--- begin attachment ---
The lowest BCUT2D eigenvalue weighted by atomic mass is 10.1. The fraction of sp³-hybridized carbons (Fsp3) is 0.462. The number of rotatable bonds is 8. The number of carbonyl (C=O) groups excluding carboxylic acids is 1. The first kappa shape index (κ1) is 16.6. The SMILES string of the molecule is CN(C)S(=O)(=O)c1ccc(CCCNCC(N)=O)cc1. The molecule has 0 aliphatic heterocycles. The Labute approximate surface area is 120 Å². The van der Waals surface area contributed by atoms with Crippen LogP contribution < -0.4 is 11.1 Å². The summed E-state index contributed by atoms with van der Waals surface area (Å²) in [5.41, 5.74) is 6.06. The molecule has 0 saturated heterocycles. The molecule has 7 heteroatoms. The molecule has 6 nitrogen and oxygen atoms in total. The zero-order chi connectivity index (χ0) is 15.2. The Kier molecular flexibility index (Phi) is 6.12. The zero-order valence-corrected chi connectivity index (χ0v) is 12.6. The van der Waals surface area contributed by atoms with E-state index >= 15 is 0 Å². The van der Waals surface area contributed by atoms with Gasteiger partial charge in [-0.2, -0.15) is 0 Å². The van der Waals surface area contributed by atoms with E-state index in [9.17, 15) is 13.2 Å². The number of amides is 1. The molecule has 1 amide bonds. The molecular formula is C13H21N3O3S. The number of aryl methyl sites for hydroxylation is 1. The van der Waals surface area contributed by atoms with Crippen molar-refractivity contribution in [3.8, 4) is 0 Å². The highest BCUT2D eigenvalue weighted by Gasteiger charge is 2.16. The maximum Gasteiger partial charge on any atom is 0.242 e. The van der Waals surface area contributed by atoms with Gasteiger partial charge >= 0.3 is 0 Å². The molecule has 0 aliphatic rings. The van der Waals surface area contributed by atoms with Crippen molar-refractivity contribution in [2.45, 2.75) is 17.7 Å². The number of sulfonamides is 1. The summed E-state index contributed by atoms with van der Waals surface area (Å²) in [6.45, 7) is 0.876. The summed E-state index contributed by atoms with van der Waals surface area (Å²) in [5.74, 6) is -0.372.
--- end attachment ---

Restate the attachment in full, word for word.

The lowest BCUT2D eigenvalue weighted by atomic mass is 10.1. The fraction of sp³-hybridized carbons (Fsp3) is 0.462. The number of rotatable bonds is 8. The number of carbonyl (C=O) groups excluding carboxylic acids is 1. The first kappa shape index (κ1) is 16.6. The SMILES string of the molecule is CN(C)S(=O)(=O)c1ccc(CCCNCC(N)=O)cc1. The molecule has 0 aliphatic heterocycles. The Labute approximate surface area is 120 Å². The van der Waals surface area contributed by atoms with Crippen LogP contribution < -0.4 is 11.1 Å². The summed E-state index contributed by atoms with van der Waals surface area (Å²) in [5.41, 5.74) is 6.06. The molecule has 0 saturated heterocycles. The molecule has 7 heteroatoms. The molecule has 6 nitrogen and oxygen atoms in total. The zero-order chi connectivity index (χ0) is 15.2. The Kier molecular flexibility index (Phi) is 6.12. The zero-order valence-corrected chi connectivity index (χ0v) is 12.6. The van der Waals surface area contributed by atoms with E-state index >= 15 is 0 Å². The van der Waals surface area contributed by atoms with Gasteiger partial charge in [-0.2, -0.15) is 0 Å². The van der Waals surface area contributed by atoms with E-state index in [9.17, 15) is 13.2 Å². The number of amides is 1. The molecule has 1 amide bonds. The molecular formula is C13H21N3O3S. The number of aryl methyl sites for hydroxylation is 1. The van der Waals surface area contributed by atoms with Crippen molar-refractivity contribution in [3.8, 4) is 0 Å². The highest BCUT2D eigenvalue weighted by Gasteiger charge is 2.16. The maximum Gasteiger partial charge on any atom is 0.242 e. The van der Waals surface area contributed by atoms with Gasteiger partial charge >= 0.3 is 0 Å². The molecule has 0 aliphatic rings. The van der Waals surface area contributed by atoms with Crippen molar-refractivity contribution in [2.45, 2.75) is 17.7 Å². The number of sulfonamides is 1. The summed E-state index contributed by atoms with van der Waals surface area (Å²) in [6.45, 7) is 0.876. The summed E-state index contributed by atoms with van der Waals surface area (Å²) in [5.74, 6) is -0.372.